Saturday, March 12, 2016

Guilty verdicts handed down on 11 of 17 charges in $52 million federal fraud case

After three days of deliberations, a federal jury on Monday decided that former Alaska prosecutor Mark Avery cheated his way into a wealthy, elderly widow’s trust fund in 2005, then spent wildly on vintage planes and expensive boats. The jury handed down verdicts of guilty on 11 of 17 felony counts in U.S. District Court.

But jurors found him not guilty of one count, and hung on five others.

Jurors began deliberating the $52 million fraud case Thursday morning and announced their decision Monday afternoon in a federal courtroom in Anchorage.

Avery, 56, was tried on five counts of wire fraud, 10 counts of money laundering and single counts of bank fraud and making a false statement to a bank.

Under their decision, jurors found that the fraud of the May Smith Trust added up to $31 million.

They found him not guilty on the fourth of five requests for wire transfers, which amounted to $6 million. They couldn’t decide whether Avery deceived his two fellow trustees from the very start, when he emailed a financial manager for the first $15 million drawn on a loan backed by the trust.

They also hung up on whether the initial spending amounted to money laundering, including Avery’s purchase of two RVs and his payoffs of a second mortgage, loans for three SUVs and other debt. They also couldn’t decide on another money laundering charge related to Avery making a $304,000 interest payment from, as prosecutors said, the trust-backed loan.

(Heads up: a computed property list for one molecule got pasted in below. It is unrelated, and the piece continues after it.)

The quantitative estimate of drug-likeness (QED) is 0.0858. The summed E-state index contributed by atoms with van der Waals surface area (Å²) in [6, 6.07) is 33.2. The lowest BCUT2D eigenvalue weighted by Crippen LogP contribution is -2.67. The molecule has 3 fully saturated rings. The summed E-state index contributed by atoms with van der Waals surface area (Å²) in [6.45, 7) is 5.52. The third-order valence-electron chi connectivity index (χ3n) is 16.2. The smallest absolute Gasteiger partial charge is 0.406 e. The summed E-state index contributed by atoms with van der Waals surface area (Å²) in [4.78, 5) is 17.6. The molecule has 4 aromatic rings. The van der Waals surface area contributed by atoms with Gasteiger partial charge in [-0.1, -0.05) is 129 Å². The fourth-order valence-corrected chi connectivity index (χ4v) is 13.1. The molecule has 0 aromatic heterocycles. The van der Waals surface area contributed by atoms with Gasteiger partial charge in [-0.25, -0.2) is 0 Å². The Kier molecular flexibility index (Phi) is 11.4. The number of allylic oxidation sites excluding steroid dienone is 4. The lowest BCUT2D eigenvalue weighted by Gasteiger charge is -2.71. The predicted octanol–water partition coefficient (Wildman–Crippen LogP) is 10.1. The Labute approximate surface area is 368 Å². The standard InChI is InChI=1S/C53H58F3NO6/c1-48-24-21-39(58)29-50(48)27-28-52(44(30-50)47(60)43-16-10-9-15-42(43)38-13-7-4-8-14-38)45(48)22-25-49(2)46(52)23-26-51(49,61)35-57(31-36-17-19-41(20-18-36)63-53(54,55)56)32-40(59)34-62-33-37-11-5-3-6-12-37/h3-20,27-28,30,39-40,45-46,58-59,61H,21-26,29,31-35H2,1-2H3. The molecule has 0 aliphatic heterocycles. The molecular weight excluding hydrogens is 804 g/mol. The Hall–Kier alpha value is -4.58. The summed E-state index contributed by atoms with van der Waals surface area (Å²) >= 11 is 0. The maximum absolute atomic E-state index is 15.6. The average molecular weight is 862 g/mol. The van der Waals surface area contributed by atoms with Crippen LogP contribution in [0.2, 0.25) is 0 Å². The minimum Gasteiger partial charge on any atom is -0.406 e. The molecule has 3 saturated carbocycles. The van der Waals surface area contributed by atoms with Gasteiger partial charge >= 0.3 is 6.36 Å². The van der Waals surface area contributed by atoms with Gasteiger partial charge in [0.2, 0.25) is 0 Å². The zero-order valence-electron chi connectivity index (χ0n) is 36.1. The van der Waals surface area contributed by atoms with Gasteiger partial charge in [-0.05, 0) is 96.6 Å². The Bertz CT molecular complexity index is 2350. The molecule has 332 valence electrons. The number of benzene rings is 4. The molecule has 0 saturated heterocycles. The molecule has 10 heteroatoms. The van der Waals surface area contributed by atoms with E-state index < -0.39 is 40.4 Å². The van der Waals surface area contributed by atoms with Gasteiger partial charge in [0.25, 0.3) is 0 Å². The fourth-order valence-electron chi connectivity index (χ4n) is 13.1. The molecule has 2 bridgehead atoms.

U.S. District Judge Ralph Beistline, who presided over a trial spanning 15 days from the start of jury selection, earlier said he was considering entering his own order of not guilty on two counts related to a separate $500,000 Wells Fargo line of credit. While jurors convicted Avery of those two charges, the judge could still rule in the defendant's favor on them.

Avery declined to comment after the verdicts were read and didn’t react in the courtroom. His attorney, Mike Dieni, also declined to comment.

Over 11 days of testimony, jurors were shown some 200 exhibits. They heard from 20 government witnesses and five from the defense, including Avery himself, who testified over one full day and parts of two others, more than any other witness.

“These guilty verdicts are clear indicators that they totally discounted his explanation and his story,” said assistant U.S. Attorney Steve Skrocki, the lead prosecutor on the case.

It’s too soon for the prosecution to say whether it intends to retry Avery on the five counts on which jurors couldn’t reach a decision.

But, Skrocki said: “This is a $30 million conviction, so it’s probably unlikely we will retry him on those charges.”

Avery was one of three trustees for the $100 million May Smith Trust, set up to provide for the care of May Wong Smith, as well as the $350 million charitable trust in the name of May and her late husband, Stanley Smith, who made a fortune in mining after World War II.  (Continue Reading)

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Guilty verdicts handed down on 11 of 17 charges in $52 million federal fraud case

1 comment:

MARK said...

Wow, I haven't seen anything on this case before. Amazing. Looks like he'll be spending quite a while in the big house!